4 Frames with my Old Ica Icarette 6x6

Of now apparently indeterminate age.


sonny rosenberg

4/28/20232 min read

The Ica Icarette 6x6 Horizontal Folder
Ever since I acquired this beautiful little camera I assumed it was made in 1920, my reasoning was thus; apparently Ica changed the letter that their serial numbers began with every year until they were acquired by Zeiss-Ikon in 1926. The letter of those 1926 Icas was K. My cameras serial number begins with an E, indicating my camera was built in 1920 (this particular model first appeared in 1912).
The only thing that gave me pause was the shutter. I "think" it's a Compur and its fastest speed is definitely 1/300th. I've been unable to find evidence of 1/300th shutters on Ica cameras in 1920. For all I know shutters of this speed didn't even exist at that point in time. Something is definitely going on here.
Until I have a better theory, I'm conjecturing that the camera is a 1920 unit that has been upgraded with a more recent shutter. I have a 1925 Ica catalog that shows my camera, model No. 495 as being available with the correct lens a Hekla 4 element f/6.8 double anastigmat, but shutters available only to 1/250th. So by my reasoning, the camera was upgraded to this faster shutter after 1925 by Zeiss-Ikon. That's my story and I'm sticking with it for now.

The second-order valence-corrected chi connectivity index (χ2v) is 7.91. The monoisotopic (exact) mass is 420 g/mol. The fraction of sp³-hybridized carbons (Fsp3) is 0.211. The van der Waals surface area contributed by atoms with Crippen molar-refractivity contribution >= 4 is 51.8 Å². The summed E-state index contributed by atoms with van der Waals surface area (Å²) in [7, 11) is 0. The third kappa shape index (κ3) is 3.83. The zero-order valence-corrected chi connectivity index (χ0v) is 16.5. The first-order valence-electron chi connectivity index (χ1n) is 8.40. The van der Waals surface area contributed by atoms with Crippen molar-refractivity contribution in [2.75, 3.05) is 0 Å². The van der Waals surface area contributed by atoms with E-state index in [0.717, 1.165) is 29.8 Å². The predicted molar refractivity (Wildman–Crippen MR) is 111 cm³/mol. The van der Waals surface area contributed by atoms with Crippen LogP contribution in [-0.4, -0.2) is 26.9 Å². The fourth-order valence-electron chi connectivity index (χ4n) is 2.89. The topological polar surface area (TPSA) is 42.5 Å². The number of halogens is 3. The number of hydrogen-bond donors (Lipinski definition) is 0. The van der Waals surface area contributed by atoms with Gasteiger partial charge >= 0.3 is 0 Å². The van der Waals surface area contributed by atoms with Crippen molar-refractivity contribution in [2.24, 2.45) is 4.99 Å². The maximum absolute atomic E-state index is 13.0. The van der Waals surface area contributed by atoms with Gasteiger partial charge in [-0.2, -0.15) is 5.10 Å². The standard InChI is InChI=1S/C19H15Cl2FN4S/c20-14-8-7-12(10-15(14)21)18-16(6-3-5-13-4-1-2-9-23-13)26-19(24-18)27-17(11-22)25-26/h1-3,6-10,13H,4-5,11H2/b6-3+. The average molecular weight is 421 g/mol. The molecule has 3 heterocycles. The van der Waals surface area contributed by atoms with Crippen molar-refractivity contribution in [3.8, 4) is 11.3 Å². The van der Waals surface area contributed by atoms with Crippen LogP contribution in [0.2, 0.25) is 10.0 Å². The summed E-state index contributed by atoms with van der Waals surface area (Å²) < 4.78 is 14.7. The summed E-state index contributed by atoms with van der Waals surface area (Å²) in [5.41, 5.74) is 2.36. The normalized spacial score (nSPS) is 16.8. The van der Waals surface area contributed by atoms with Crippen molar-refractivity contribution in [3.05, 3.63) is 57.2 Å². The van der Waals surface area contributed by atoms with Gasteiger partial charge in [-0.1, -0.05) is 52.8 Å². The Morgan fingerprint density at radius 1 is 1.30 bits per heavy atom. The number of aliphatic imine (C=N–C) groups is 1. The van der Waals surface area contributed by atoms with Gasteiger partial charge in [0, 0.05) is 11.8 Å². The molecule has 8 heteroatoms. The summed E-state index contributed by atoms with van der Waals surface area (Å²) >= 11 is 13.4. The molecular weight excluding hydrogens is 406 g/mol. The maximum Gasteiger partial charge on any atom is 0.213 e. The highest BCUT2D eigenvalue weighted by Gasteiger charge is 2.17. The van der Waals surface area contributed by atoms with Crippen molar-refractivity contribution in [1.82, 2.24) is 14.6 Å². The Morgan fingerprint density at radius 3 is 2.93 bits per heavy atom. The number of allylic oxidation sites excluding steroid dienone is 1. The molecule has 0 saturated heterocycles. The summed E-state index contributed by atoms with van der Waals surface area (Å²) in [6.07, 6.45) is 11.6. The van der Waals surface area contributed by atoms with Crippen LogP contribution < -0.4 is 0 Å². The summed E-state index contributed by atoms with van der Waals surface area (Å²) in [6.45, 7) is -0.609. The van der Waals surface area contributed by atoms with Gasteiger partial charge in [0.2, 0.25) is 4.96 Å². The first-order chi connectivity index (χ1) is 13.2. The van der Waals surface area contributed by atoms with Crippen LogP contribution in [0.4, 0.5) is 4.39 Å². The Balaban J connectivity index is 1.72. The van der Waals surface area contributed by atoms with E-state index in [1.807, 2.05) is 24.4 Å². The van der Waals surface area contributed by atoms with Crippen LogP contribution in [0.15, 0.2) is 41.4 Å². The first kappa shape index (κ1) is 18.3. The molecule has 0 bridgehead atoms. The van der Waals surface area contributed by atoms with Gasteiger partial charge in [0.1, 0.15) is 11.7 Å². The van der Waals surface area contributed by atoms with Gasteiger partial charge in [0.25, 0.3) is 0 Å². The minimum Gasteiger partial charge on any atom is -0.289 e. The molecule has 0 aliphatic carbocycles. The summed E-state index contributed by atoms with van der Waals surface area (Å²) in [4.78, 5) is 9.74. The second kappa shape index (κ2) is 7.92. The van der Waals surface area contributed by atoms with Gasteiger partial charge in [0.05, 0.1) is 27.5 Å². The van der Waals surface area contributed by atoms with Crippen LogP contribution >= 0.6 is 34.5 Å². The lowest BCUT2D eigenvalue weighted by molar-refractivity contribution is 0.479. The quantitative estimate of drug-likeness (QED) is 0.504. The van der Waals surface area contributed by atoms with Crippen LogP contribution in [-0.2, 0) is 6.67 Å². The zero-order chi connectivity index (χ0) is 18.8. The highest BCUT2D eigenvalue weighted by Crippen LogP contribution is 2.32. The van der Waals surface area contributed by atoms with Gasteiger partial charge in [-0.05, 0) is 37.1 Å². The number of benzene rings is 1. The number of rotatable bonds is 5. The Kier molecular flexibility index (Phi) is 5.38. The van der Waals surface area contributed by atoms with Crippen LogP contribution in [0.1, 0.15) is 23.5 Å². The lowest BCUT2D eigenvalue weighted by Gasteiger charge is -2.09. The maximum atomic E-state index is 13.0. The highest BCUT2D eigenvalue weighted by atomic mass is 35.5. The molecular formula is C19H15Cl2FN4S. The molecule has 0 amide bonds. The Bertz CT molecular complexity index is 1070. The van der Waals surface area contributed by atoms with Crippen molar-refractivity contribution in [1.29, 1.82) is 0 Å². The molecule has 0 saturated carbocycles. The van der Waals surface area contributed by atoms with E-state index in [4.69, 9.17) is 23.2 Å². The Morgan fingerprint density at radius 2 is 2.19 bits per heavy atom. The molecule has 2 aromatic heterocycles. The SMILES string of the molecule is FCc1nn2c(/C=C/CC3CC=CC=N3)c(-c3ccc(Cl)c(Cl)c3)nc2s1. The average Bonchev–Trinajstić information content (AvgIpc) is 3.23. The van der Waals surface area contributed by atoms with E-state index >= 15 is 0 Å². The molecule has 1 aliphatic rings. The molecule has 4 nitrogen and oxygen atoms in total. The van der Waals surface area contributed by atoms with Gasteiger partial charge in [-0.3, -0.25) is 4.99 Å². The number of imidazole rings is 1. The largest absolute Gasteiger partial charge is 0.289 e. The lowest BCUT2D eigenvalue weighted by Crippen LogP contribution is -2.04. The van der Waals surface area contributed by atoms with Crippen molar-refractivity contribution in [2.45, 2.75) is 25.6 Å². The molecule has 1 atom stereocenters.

Update: I've just learned from another 1925 Ica catalog, that a camera very similar to mine, the Icarette "B" with rising front and additional plate back was fitted with a Compur 1/300th shutter. At least I now know the shutter existed in 1925. I also realize that all this old camera trivia/history is probably incredibly boring to most people. I do suspect that readers of this blog are not most people though. Eh?
I probably don't need to re-announce what an idiot I am. The Ica is one of the easiest cameras I have to load. The back pops off, you place a spool of film in the well, insert the end of the film in the wooden spool on the left, wind on a bit, close the back up and you're off.
Somehow though, I managed to totally botch that. Apparently, I also left the back somewhat ajar, as you can see by the light leaks. Oh well.
In addition, I was experimenting with different shutter speeds (without taking notes of course) and wound up with only a few usable frames from this roll of Ilford Pan F+ shot at box speed and developed in Cinestill monobath.